Well, and you applied the 10,000 hours rule, too, that I appreciated from Malcolm Gladwell's outliers. So it does take time.

Carmine Gallo

Yeah, absolutely. I know a preacher, a preacher who fills stadiums, and he said, Carmine, for the first couple of years, I couldn't even get in front of 200 people at a church. It takes time, but it is a skill. And like any skill, you can sharpen it if you dedicate yourself to practicing the right way.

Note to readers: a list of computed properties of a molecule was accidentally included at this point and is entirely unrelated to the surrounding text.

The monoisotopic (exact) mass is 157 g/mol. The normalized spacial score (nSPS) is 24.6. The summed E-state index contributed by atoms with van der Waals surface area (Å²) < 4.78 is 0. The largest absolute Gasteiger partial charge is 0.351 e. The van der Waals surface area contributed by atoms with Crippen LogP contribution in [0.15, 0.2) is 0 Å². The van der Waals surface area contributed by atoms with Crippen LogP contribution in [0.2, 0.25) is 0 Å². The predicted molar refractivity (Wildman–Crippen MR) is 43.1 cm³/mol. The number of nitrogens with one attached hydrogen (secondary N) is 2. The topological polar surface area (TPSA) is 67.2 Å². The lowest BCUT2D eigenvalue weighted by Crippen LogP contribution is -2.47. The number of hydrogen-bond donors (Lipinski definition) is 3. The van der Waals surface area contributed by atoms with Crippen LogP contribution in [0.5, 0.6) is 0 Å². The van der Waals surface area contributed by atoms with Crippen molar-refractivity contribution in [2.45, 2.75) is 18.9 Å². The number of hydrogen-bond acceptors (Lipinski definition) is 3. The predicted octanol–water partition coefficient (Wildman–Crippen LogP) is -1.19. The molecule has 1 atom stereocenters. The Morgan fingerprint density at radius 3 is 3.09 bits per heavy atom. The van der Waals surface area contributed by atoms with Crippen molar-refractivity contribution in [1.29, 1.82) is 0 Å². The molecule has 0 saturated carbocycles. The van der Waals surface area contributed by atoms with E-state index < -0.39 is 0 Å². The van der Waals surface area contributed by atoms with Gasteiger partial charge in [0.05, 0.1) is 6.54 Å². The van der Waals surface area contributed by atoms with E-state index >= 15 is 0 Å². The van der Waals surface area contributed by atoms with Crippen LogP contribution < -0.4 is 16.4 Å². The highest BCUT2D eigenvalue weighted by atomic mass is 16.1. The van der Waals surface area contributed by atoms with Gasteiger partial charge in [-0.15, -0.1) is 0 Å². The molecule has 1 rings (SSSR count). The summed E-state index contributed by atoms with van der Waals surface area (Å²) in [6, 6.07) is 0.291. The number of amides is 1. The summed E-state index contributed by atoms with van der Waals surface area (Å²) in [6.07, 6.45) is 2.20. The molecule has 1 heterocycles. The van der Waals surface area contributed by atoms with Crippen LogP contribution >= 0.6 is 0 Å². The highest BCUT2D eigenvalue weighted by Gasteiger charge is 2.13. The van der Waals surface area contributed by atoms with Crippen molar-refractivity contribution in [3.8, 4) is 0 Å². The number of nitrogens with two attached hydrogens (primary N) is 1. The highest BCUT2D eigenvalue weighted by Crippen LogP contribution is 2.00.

David Kopec

Carmine, let's talk a bit about the chapter. Introduce the antagonist. In that chapter, you say that you should always present the problem before you present the solution. Why is that such a powerful storytelling technique?

Carmine Gallo